Vertical: Ethernet bandwidth is outpacing legacy service bandwidth
While there are still a lot of businesses that have completely let go of their legacy Frame Relay, T1 and ATM services, a new Vertical Systems Group report reveals that Ethernet bandwidth is actually taking the lead.
The research firm argues that 2011, which is interestingly coincides with the 10-year anniversary of the Metro Ethernet Forum, marks a "tipping point" in an uptick of new Ethernet service installations with bandwidth rates scaling up to 10 Gbps and beyond.
By 2015, Vertical forecasts Ethernet bandwidth will more than double based on the research group's analysis of enterprise service requirements.
"Between the period from 2005-2015, the access connections have a compound growth rate of 1 percent, but the bandwidth is 22 percent," said Rosemary Cochran, Principal and co-founder of Vertical Systems Group in an interview with FierceTelecom. "The reason is that while the access connections haven't changed much, the capacity of those connections has gone up quite a bit."
During this transition period, service providers like AT&T (NYSE: T) and Verizon (NYSE: VZ) are seeing legacy services Frame Relay, ATM and T1 circuits eroding while Ethernet and IP services continue to rise. Such a trend was reflected in AT&T's Q2 business earnings results, for example.
AT&T reported that Q2 2011 total business revenues were $9.3 billion, down 0.3 percent sequentially and down 4.1 percent versus Q2 2010. The slight decline in AT&T's business services segment was due to slow voice and legacy data products like Frame Relay. At the same time, AT&T reported that next-gen services--including Ethernet, VPNs, hosting, IP conferencing and applications--grew 19.4 percent.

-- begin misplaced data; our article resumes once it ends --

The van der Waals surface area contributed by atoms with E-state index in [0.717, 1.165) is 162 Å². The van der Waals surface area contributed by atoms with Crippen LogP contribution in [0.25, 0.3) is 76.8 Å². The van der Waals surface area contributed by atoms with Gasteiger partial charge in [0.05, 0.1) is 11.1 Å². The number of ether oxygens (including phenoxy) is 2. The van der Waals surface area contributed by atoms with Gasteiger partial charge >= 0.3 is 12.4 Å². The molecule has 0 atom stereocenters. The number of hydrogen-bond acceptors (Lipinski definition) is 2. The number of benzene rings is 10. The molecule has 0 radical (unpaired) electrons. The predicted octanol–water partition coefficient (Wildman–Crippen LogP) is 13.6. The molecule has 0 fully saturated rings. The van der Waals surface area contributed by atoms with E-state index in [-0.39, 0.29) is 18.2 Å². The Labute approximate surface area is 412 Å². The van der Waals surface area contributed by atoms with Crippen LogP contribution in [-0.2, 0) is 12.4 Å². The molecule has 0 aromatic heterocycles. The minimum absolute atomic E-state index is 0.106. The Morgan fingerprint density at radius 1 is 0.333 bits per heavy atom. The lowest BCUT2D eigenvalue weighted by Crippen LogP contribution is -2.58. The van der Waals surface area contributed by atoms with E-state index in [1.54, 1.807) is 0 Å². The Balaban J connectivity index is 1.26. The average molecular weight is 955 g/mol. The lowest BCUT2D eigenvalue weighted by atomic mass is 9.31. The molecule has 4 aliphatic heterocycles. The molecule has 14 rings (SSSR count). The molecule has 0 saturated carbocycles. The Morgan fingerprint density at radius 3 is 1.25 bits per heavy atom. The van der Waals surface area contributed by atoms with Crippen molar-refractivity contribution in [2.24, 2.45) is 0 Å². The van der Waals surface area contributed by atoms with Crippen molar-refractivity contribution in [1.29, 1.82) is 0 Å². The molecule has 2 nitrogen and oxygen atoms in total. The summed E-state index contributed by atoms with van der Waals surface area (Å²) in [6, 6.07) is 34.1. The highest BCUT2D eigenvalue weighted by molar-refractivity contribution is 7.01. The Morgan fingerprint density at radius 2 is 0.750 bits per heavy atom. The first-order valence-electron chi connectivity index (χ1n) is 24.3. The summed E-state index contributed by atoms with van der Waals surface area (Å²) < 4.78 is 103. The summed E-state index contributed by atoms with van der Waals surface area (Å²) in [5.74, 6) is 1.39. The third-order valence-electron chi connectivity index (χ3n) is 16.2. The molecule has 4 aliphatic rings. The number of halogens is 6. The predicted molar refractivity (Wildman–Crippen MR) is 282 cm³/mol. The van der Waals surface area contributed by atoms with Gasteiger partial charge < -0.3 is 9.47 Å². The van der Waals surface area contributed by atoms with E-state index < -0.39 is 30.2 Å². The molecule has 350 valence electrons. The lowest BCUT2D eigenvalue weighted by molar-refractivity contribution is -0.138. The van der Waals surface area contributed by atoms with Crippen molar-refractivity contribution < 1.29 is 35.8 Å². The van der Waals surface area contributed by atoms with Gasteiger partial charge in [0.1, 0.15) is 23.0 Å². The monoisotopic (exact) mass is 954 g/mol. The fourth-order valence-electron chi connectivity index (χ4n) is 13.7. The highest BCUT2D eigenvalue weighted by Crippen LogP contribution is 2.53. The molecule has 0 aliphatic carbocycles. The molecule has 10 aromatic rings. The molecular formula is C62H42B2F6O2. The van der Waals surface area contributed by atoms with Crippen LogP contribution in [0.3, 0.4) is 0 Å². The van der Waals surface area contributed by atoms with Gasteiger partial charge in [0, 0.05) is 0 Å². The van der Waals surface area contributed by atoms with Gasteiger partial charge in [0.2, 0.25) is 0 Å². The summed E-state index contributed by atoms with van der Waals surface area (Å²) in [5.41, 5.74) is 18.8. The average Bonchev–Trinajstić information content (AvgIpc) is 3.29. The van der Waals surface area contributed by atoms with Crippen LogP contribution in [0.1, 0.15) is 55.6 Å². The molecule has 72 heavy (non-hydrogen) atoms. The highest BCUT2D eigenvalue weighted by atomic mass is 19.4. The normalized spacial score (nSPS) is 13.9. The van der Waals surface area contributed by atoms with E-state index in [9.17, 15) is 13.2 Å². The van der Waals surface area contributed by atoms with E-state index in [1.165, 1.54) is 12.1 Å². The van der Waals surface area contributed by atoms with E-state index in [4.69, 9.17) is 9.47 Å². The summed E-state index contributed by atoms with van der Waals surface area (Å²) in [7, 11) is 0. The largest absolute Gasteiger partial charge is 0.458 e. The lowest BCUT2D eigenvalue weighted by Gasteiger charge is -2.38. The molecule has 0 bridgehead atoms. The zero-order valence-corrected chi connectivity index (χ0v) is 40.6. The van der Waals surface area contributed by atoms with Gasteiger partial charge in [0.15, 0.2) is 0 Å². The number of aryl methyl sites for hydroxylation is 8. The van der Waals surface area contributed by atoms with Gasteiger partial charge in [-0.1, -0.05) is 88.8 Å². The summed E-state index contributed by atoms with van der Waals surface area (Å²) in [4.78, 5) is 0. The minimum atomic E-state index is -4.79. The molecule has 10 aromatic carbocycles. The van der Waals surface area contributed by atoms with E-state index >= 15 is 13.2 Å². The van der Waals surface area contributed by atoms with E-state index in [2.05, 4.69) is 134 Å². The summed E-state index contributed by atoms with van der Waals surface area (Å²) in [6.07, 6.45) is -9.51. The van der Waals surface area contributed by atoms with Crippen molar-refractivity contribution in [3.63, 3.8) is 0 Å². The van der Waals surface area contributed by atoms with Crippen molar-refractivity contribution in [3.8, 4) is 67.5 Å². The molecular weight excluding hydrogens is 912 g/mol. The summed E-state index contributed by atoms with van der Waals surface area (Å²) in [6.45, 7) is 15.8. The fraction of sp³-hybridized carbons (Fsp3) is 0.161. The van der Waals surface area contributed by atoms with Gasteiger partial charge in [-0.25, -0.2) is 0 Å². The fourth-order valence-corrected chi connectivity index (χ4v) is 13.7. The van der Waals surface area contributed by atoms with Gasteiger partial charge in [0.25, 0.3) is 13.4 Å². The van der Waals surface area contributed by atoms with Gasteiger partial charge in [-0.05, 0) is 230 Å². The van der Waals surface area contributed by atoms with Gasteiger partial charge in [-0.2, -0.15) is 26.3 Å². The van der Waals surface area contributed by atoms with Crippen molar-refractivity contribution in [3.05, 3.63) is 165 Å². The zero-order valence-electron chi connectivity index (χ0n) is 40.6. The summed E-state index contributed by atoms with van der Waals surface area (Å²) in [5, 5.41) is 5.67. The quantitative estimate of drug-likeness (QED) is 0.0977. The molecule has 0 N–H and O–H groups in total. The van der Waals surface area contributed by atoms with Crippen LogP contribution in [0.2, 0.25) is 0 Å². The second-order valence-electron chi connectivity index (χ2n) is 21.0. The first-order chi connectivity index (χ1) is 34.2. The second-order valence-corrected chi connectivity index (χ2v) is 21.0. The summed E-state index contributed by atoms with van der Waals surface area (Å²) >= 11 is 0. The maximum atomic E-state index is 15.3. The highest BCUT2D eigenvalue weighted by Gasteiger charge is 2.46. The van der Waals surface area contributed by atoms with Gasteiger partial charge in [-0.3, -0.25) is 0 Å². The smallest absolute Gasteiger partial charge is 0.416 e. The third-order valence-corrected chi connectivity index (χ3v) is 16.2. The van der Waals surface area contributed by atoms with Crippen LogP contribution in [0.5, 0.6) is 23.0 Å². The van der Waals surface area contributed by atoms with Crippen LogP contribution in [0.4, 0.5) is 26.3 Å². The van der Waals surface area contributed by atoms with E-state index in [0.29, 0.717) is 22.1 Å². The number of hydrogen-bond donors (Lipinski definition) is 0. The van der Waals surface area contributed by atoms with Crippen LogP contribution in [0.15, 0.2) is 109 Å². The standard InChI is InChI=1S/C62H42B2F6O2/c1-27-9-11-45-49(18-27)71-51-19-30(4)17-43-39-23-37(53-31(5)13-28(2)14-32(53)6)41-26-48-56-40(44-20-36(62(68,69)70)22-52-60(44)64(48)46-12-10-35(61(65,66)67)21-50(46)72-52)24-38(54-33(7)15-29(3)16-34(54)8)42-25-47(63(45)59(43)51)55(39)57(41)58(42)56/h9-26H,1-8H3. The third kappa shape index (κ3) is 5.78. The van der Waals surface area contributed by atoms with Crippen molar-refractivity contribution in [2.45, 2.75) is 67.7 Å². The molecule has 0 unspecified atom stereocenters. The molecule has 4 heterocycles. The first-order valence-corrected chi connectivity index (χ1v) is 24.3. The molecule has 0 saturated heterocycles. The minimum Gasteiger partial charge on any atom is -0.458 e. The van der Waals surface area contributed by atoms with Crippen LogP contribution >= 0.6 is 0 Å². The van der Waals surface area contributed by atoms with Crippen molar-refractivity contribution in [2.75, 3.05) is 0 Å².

In conducting its research, Vertical looked at three factors: the 5 million connections, including Ethernet, FR, private line, ATM, IP connection, broadband (cable and DSL) being used by businesses; the speeds; and the amount of bandwidth that's available to use.
"We looked at where the bandwidth is coming from and the fact that there are still a lot of legacy circuits, which is still growing because customers are moving up, the upswing in bandwidth has been 10X for Ethernet in the past five years," Cochran said.
As businesses look to upgrade their respective services from lower speed T1 and Frame Relay circuits to Ethernet, they are looking at various options, including CLECs and even cable operators. This phenomenon creates a new opportunities for these players that don't have to deal with cannibalizing legacy service revenues.
"Customers are migrating to other services and that's the point at which they look for alternatives, including a cable company like Comcast and see what they have to offer." Cochran said. "They will either stay with their current incumbent provider or look to some competitive provider or a cable company, which does not have to worry about preserving existing T1 service revenue."
- see the release
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